He thinks the answer to that will be in governments finally getting back into the business they traditionally had of building social housing. While every possible permutation of alternatives of this has been trialled, none have made a dent on the shortfall.
(Critics say housing finance models are also weak because in this low interest rate environment, what could possibly be cheaper finance than what the government is likely to source?)
Through Covid, Carter hopes that along with the euphoria of its end, or imminent end, will come a retained memory of the need for greater humanity and care for society, culture and environment, along with the necessary funding models.
In outlaying support for jobs and keeping them connected to employer, the state and federal governments have “done very well by and large.”
To Carter, that points to governments acting on science and truth and information to produce better outcomes.
Now, wouldn’t that be good if it was extended to looking at the facts of the past 20 years where wages have barely shifted for working people but corporate profits have soared, he says.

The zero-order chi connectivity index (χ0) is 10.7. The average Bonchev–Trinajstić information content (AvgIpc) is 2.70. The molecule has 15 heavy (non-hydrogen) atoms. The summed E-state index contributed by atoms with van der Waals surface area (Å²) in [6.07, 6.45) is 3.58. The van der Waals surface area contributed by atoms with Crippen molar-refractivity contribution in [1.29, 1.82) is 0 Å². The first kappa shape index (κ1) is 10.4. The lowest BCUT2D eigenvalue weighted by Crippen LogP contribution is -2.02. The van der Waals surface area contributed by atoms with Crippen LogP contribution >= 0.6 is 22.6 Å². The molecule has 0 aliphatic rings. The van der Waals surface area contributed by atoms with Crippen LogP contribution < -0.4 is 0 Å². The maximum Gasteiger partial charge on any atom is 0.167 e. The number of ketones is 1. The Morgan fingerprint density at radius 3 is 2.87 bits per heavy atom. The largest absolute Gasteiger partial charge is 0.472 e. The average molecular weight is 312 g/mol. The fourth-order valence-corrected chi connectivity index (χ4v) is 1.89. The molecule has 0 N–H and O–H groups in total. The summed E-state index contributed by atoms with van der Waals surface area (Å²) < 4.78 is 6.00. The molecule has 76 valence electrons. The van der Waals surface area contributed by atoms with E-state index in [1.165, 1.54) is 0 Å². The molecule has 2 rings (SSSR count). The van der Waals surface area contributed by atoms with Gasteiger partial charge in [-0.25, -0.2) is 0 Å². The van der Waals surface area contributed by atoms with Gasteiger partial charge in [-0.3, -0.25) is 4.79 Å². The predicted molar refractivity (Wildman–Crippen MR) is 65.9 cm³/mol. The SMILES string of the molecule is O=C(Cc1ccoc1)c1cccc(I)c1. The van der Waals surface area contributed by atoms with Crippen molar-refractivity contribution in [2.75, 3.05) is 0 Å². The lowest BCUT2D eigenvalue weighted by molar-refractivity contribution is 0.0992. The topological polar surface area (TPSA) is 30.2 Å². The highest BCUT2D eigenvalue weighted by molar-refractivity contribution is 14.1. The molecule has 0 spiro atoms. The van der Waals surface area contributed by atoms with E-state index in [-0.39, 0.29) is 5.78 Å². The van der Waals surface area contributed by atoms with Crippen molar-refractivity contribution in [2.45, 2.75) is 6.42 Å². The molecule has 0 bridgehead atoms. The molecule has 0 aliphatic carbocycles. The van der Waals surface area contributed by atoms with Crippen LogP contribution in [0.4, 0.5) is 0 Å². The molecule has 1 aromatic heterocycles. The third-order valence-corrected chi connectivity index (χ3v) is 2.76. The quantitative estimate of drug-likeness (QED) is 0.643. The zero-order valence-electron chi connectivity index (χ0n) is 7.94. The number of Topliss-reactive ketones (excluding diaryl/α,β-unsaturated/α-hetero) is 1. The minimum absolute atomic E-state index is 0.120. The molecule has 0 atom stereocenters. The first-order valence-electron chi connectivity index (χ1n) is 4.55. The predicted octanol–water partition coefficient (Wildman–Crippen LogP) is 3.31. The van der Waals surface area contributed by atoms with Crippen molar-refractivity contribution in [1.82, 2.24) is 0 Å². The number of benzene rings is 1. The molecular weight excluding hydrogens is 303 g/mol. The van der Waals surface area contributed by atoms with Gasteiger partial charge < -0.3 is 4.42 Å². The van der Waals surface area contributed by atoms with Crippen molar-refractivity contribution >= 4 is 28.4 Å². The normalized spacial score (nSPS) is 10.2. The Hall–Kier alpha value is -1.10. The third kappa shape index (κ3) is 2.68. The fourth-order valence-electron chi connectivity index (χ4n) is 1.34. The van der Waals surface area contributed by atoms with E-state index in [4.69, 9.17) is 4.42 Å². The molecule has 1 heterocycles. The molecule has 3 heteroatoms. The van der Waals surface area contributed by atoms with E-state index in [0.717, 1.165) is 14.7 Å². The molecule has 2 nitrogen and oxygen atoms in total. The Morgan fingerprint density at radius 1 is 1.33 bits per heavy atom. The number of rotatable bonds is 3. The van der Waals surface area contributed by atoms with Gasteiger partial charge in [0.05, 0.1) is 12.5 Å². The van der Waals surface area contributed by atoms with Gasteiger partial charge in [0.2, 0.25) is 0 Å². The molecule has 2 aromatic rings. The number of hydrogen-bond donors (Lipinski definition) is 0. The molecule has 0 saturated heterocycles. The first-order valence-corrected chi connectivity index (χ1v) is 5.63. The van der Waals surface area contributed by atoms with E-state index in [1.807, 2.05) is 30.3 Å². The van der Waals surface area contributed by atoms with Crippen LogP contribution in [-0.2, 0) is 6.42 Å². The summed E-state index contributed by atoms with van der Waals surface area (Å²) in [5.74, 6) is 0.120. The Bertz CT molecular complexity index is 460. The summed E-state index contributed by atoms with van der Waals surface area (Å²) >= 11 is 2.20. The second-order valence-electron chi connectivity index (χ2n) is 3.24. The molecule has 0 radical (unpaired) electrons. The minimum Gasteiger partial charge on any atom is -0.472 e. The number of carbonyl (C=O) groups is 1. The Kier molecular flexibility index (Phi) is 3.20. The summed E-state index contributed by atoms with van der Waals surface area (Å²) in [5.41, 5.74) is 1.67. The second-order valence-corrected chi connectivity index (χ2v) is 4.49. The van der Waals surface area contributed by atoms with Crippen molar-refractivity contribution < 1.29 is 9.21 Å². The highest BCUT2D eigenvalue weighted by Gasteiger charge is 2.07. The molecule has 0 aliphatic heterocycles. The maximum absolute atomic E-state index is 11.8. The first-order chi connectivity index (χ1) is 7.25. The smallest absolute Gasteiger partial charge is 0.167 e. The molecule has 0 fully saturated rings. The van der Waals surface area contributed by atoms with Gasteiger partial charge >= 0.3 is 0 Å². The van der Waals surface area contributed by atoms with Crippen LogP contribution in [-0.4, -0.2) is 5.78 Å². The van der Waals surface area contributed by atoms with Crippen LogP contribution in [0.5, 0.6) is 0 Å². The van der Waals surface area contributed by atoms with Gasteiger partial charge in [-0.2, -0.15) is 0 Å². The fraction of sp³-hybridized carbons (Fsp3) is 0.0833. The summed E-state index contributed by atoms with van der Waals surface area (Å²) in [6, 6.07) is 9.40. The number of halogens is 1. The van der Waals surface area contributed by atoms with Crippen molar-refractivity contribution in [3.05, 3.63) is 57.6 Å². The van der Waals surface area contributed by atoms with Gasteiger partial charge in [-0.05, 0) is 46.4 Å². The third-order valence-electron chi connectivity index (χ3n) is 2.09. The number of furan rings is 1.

It’s a case of unintended consequence of political decisions made then, he says.
But during Covid, family and community have surfaced as more important than money.
Some people were happy to pay more to keep small businesses like the cafes in his area of Summer Hill alive. There’s been an equal movement in Melbourne, he says.
In so many ways this has been a stress test for governments who may also have shifted in their view of the world.
In contrast to the 1988-89 recession that “killed” the building industry that his father worked in, this time round government support might just have avoided that.
“Because it did the sensible thing like JobKeeper in a really smart way to keep people connected to their workplace and keep them employed.”
The major opportunity now would be for the government to “institutionalise the lessons”.
Over the years, what we’ve had is the “dumbing down of government”, he says, because the focus has been on reducing government in favour of allowing the free market to thrive.
Carter would like to see government, through its “different arms and apparatuses and intelligence”, rebuilt, reversing some of the depletion of resources we’ve seen.